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  • American Fascism
  • Liane Tanguay (bio)
The Terror of the Unforeseen
Henry A. Giroux
Los Angeles Review of Books
245 Pages; Print, $17.00

Henry Giroux takes his title from the late Philip Roth's The Plot Against America (2004), an "alternate history" that sees Nazi sympathizer Charles Lindbergh defeat Franklin Roosevelt in the 1940 Presidential election. The "unforeseen," Roth wrote, was "what we schoolchildren studied as … harmless history, where everything unexpected in its own time is chronicled on the page as inevitable"; its "terror" is "what the science of history hides." Later, in the Times Book Review, Roth explained that his intention had been to "defatalize the past … showing how it might have been different and might have happened here." Thus, it is not unreasonable to read Giroux's latest denunciation of neoliberalism—a political, economic, and ideological project now fifty years in the making—as sounding the alarm that it is "happening here." Casting the Trump administration as simultaneously a "symptom," a "symbol," and an embodiment of a new and historically distinctive "American fascism," Giroux chronicles how the "full-fledged liberation of capital" enabled by decades of neoliberal policymaking has converged with an "out-and-out attack on … populations considered disposable," the politics of "disposability" being no longer a coded byproduct of neoliberalism but rather a deliberate strategy explicitly articulated in a racist and exterministic discourse.

Anyone feeling overwhelmed by the barrage of offenses committed by the Trump administration, and gaslit by his equally relentless strategy of deceit and denial, will find some reassurance in Giroux's book, which serves among other things as a repository of misdeeds otherwise too frequent and numerous to retain in working memory. More helpfully, the book, in keeping with Giroux's impressively consistent and outspoken mission to make the discontents of neoliberalism intelligible to a broader public, contextualizes the "unforeseen" in a history of "authoritarian economic tendencies" that have eroded "notions of the social, systemic and public" since the 1970s: "As the political sphere is corrupted by ever-greater concentrations of wealth and power," he writes, "the institutions, cultures, values, and ethical principles that make a democracy possible begin to disappear," making it easier for authoritarian populism to take hold. The "disintegration of democratic social bonds and obligations" facilitates an "ethos of cruel indifference" now manifest in a wide range of deliberate policies of which, according to a now axiomatic phrase coined by Atlantic staff writer Adam Serwer, "the cruelty is the point."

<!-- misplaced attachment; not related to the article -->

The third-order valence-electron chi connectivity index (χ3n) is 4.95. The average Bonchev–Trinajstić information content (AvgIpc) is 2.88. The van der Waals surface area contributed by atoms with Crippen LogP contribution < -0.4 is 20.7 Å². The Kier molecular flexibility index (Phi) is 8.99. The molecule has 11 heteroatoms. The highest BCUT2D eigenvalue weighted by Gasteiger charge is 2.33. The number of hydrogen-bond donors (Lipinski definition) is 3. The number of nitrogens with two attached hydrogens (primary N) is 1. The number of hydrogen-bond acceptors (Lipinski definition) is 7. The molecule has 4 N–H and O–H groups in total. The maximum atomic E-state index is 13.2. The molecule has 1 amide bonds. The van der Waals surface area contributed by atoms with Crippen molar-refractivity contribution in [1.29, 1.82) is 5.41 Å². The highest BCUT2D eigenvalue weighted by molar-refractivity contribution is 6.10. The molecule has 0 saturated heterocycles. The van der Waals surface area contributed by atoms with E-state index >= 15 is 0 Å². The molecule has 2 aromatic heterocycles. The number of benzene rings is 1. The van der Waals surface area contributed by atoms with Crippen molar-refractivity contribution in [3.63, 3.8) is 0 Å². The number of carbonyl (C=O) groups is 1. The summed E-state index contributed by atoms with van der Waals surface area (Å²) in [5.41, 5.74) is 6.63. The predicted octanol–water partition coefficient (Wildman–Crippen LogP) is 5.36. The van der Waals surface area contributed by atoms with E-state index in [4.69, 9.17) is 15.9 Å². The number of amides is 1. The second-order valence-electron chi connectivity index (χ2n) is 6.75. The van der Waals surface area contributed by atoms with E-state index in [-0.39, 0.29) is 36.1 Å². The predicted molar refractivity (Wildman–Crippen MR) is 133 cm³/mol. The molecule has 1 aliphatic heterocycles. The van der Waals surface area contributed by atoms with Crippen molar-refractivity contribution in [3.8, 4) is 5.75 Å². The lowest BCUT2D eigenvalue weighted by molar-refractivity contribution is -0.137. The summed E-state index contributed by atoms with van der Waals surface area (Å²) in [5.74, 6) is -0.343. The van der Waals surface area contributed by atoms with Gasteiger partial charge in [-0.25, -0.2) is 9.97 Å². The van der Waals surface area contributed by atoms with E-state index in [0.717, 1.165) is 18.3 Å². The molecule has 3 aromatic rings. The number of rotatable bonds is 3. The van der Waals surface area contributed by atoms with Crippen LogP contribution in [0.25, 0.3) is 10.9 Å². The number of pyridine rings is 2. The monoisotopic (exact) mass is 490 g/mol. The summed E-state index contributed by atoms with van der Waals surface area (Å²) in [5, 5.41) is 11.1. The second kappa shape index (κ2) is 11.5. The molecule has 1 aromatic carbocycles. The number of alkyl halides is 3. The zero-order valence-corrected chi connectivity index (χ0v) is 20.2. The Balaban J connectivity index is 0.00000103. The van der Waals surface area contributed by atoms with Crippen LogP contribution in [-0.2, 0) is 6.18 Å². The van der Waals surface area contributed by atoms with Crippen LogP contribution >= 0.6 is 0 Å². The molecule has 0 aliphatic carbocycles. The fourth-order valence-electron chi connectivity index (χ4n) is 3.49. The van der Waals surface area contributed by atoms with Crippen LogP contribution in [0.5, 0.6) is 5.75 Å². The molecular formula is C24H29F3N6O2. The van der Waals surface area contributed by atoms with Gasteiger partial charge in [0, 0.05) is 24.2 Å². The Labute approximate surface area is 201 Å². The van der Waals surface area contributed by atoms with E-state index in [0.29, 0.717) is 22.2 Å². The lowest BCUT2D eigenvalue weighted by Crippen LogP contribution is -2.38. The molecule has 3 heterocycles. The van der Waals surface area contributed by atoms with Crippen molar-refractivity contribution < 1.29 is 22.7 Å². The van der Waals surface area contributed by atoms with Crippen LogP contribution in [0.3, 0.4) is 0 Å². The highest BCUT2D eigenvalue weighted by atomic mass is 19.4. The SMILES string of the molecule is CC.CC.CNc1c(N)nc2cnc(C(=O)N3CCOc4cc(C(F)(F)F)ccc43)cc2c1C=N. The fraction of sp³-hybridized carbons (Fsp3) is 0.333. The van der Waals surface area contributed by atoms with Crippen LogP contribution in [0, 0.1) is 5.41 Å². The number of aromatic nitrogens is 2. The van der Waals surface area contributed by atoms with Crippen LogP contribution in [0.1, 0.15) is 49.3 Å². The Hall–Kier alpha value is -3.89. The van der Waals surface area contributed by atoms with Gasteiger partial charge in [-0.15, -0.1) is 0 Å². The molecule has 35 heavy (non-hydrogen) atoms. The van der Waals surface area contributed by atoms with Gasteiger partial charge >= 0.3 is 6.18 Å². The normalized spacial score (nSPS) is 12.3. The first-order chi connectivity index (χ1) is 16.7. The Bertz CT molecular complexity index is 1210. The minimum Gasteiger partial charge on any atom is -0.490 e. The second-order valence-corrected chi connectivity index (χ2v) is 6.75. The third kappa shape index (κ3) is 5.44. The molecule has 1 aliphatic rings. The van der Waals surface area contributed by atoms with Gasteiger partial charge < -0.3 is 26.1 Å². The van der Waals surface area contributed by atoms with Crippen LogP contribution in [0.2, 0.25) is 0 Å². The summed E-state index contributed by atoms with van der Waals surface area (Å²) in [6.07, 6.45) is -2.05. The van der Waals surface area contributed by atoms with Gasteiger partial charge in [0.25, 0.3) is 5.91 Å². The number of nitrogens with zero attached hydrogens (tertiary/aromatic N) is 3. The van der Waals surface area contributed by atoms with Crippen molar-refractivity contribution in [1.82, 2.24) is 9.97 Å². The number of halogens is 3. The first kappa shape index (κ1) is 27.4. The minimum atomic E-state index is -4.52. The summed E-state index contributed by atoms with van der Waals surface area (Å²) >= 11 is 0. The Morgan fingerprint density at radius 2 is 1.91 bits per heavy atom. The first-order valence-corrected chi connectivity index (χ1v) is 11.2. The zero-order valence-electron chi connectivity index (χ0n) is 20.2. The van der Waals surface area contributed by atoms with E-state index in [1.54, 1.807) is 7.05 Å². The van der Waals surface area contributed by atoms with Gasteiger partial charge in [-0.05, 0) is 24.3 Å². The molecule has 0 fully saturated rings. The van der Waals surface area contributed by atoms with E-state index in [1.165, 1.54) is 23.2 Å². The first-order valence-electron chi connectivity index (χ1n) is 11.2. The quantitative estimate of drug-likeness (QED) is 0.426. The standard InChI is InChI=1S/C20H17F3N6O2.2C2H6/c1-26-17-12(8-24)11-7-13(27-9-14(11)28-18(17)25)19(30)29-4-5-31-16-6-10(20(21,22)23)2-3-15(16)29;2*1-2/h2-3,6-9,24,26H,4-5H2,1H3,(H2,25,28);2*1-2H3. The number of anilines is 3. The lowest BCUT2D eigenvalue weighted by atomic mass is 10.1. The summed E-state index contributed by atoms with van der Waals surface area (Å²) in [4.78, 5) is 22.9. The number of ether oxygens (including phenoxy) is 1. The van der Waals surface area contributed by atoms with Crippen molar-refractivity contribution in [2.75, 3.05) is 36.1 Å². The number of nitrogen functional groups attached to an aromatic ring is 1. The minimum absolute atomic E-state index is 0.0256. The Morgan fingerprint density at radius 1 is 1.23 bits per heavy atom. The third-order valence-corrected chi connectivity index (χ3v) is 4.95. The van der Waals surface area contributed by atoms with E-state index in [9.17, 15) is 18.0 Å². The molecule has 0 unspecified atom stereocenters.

Readers will question whether "fascism" is an appropriate handle for the symbolic and structural violence unleashed here by the Trump administration (and elsewhere by authoritarians such as Narendra Modi, Jair Bolsonaro, and Viktor Orban, among others, as Giroux is aware). But they may be missing the point: not only is present-day fascism, reconfigured in a "liberal democratic register," unlikely to directly resemble the fascism of 1930s Germany—an observation shared by a range of theorists and historians cited in the book—but we might also do worse than recall the dictum about the smell of a rose by any other name. The state of affairs Giroux describes (in sometimes wearying detail) is undeniably urgent and intolerable by any standards of human decency, and the mere fact that opposition is allowed to exist does not negate the abuses inflicted upon populations dismissed as "disposable" by Trump, his administration (including behind-the-scenes actors like Stephen Miller and Steve Bannon, whose white supremacist sympathies are well documented), and his supporters in Congress and the general public. Further, as Giroux and others have argued, the waning of historical memory and the consequent failure to "connect the dots" only facilitates the neoliberal "closing of the political" that it depends on for its dominance. Fascism has "multiple histories," Giroux reminds us, and it thus necessarily has something to "teach" us about the present and how it might be otherwise.

"Teaching," unsurprisingly, emerges as a central theme: Giroux made his name, after all, in the field of critical pedagogy, drawing on the legacy of Paulo Freire among others to (correctly) cast education as a "political" project "connected to the acquisition of agency." As...


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